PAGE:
There has been a 31.5% increase in the number of three-day emergency food supplies distributed in Redbridge since April 2017, according to new figures from the Trussell Trust.
Between 1 April 2017 and 31 March 2018, 4,237 three-day emergency food supplies were handed out compared to 3,221 in the same period in 2016/17. The supplies were issued to 2,349 adults and 1,888 children.
Across London, the Trussell Trust distributed 134,244 three-day emergency food supplies in 2017/18. Adults received 86,607 and children received 47,637. This compares to a total of 111,101 three-day emergency food supplies issued in 2016/17.
The top four reasons for referral to a foodbank in the Trussell Trust network in 2017/18 were low income, benefit delays, benefit change and debt according to the most recent data.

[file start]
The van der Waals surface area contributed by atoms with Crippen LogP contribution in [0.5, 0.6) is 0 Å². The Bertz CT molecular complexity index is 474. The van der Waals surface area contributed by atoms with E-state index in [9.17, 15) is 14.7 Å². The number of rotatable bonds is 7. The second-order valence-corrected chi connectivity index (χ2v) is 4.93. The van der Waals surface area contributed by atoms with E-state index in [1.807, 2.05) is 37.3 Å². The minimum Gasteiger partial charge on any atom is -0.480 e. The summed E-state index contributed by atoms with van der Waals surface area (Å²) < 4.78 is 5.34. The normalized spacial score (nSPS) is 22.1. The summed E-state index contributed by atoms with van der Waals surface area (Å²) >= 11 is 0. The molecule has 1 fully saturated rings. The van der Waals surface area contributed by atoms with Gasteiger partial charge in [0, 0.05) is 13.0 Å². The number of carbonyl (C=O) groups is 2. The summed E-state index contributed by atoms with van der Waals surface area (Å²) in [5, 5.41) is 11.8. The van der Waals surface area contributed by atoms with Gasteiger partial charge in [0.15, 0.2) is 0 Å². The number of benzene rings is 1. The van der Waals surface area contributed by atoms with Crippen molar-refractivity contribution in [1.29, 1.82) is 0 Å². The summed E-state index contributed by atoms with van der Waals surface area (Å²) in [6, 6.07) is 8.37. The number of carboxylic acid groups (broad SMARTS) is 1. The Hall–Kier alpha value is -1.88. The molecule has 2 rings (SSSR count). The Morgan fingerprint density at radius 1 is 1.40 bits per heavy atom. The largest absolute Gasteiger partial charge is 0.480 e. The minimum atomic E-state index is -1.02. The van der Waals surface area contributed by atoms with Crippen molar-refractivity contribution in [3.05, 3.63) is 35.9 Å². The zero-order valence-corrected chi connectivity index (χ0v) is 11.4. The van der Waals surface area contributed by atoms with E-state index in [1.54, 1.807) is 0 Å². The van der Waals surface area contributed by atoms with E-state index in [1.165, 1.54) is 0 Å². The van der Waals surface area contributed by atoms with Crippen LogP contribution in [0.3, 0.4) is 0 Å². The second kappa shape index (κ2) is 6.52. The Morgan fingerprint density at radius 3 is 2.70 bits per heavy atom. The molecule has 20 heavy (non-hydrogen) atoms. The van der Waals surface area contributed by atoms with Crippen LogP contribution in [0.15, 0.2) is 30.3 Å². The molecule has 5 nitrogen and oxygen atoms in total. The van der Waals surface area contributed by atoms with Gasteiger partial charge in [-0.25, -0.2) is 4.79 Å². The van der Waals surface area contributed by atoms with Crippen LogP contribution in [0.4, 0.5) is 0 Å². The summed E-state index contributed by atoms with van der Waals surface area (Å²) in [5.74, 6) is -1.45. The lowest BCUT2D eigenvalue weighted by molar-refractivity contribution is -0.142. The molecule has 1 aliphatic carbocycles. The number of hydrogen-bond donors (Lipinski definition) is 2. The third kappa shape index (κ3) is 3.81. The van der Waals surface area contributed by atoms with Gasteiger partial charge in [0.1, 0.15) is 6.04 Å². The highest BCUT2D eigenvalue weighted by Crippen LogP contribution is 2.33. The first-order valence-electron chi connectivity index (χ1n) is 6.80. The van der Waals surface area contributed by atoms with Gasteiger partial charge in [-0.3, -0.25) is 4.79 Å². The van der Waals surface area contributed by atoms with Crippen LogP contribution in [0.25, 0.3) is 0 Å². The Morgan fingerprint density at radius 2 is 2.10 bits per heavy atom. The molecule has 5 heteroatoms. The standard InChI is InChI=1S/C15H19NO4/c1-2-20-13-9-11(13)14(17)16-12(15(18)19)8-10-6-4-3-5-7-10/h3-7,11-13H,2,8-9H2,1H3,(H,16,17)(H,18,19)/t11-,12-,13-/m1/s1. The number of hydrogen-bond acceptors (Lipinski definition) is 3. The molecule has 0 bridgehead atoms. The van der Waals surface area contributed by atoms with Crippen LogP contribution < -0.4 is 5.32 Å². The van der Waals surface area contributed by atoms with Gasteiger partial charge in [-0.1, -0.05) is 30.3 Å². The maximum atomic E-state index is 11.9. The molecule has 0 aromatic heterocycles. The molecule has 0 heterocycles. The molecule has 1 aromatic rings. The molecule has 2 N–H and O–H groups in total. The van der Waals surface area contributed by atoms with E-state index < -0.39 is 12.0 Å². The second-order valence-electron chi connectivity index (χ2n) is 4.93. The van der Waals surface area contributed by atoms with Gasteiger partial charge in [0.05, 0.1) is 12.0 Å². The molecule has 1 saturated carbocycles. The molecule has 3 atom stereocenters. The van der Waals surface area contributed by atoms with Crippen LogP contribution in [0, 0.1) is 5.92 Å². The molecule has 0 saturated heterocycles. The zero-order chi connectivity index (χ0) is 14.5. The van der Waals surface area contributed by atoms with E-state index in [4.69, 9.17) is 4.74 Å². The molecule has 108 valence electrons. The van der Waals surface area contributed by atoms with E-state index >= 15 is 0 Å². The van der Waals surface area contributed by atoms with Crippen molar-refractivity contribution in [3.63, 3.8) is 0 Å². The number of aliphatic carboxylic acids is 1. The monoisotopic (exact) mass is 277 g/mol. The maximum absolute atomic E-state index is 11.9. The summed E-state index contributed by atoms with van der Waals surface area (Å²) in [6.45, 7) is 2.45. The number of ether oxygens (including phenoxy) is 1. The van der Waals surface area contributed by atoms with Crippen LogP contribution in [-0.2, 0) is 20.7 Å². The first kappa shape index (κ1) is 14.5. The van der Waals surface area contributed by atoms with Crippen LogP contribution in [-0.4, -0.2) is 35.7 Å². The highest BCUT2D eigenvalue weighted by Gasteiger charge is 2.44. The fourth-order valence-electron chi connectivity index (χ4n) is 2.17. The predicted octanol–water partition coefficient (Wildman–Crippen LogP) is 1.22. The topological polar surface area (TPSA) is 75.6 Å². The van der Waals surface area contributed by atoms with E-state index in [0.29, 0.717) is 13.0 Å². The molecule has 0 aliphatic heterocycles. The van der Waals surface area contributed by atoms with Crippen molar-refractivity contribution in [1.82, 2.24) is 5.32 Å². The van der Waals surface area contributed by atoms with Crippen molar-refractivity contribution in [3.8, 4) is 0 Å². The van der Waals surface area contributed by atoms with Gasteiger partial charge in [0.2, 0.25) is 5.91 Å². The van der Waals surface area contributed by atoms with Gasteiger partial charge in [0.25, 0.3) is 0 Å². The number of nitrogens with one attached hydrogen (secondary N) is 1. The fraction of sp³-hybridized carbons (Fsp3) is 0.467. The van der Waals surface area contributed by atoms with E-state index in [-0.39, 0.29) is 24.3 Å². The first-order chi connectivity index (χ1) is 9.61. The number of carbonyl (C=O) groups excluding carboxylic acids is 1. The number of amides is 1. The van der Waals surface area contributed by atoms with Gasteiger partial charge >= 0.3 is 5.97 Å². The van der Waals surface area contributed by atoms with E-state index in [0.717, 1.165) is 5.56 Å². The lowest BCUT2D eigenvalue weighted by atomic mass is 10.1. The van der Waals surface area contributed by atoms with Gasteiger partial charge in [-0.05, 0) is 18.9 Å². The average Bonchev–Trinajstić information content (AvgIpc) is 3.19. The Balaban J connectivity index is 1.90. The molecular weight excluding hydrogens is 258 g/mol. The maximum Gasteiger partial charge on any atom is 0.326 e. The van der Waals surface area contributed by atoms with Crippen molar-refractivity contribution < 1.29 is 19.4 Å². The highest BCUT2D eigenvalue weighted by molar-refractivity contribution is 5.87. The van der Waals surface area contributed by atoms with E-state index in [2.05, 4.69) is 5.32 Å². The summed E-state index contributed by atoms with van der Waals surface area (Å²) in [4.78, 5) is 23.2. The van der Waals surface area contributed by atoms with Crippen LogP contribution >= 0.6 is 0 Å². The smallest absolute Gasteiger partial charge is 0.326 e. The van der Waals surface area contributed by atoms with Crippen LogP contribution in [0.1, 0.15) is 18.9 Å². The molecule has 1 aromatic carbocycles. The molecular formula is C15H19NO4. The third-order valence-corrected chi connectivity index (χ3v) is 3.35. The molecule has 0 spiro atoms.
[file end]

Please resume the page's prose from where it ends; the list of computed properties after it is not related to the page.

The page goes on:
The Trussell Trust is a poverty charity founded on Christian principles. They run a network of over 400 foodbanks giving emergency food and support to people in crisis around the UK.
“As a nation, we expect no one should be left hungry or destitute – illness, disability, family breakdown or the loss of a job could happen to any of us and we owe it to each other to make sure sufficient financial support is in place when we need it most,” commented Emma Revie, Chief Executive of the Trussell Trust.
“It is hard to break free from hunger if there isn’t enough money coming in to cover the rising cost of absolute essentials like food and housing. For too many people staying above the water is a daily struggle. It’s completely unaccepable that anyone is forced to turn to a foodbank as a result.
“Universal Credit is the future of our benefits system. It’s vital we get it right, and ensure levels of payment keep pace with the rising costs of essentials, particularly for groups of people we know are already more likely to need a foodbank – disabled people, people dealing with an illness, families with children and single parents”.